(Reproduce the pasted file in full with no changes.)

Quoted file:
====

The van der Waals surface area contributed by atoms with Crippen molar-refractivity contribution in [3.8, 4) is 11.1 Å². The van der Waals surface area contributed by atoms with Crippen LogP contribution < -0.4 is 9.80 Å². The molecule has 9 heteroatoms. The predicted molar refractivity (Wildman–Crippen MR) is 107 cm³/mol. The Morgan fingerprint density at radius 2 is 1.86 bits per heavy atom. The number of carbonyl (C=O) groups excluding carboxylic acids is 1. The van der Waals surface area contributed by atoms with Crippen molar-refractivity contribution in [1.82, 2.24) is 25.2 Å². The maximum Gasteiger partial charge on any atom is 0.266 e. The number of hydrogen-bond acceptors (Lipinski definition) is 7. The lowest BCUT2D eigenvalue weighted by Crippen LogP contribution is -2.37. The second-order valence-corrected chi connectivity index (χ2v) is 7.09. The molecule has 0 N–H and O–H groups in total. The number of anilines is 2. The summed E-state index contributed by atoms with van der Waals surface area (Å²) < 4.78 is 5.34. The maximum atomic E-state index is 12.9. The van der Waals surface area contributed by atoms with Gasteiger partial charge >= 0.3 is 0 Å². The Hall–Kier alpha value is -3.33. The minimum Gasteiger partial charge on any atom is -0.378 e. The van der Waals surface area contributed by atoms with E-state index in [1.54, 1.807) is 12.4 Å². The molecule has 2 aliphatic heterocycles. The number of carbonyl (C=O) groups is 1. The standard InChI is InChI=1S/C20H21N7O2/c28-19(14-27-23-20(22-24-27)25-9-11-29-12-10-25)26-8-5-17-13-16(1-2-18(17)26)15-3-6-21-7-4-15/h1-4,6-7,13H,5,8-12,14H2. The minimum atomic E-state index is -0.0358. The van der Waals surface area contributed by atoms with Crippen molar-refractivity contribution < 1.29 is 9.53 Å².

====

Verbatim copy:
The van der Waals surface area contributed by atoms with Crippen molar-refractivity contribution in [3.8, 4) is 11.1 Å². The van der Waals surface area contributed by atoms with Crippen LogP contribution < -0.4 is 9.80 Å². The molecule has 9 heteroatoms. The predicted molar refractivity (Wildman–Crippen MR) is 107 cm³/mol. The Morgan fingerprint density at radius 2 is 1.86 bits per heavy atom. The number of carbonyl (C=O) groups excluding carboxylic acids is 1. The van der Waals surface area contributed by atoms with Crippen molar-refractivity contribution in [1.82, 2.24) is 25.2 Å². The maximum Gasteiger partial charge on any atom is 0.266 e. The number of hydrogen-bond acceptors (Lipinski definition) is 7. The lowest BCUT2D eigenvalue weighted by Crippen LogP contribution is -2.37. The second-order valence-corrected chi connectivity index (χ2v) is 7.09. The molecule has 0 N–H and O–H groups in total. The number of anilines is 2. The summed E-state index contributed by atoms with van der Waals surface area (Å²) < 4.78 is 5.34. The maximum atomic E-state index is 12.9. The van der Waals surface area contributed by atoms with Gasteiger partial charge >= 0.3 is 0 Å². The Hall–Kier alpha value is -3.33. The minimum Gasteiger partial charge on any atom is -0.378 e. The van der Waals surface area contributed by atoms with E-state index in [1.54, 1.807) is 12.4 Å². The molecule has 2 aliphatic heterocycles. The number of carbonyl (C=O) groups is 1. The standard InChI is InChI=1S/C20H21N7O2/c28-19(14-27-23-20(22-24-27)25-9-11-29-12-10-25)26-8-5-17-13-16(1-2-18(17)26)15-3-6-21-7-4-15/h1-4,6-7,13H,5,8-12,14H2. The minimum atomic E-state index is -0.0358. The van der Waals surface area contributed by atoms with Crippen molar-refractivity contribution < 1.29 is 9.53 Å².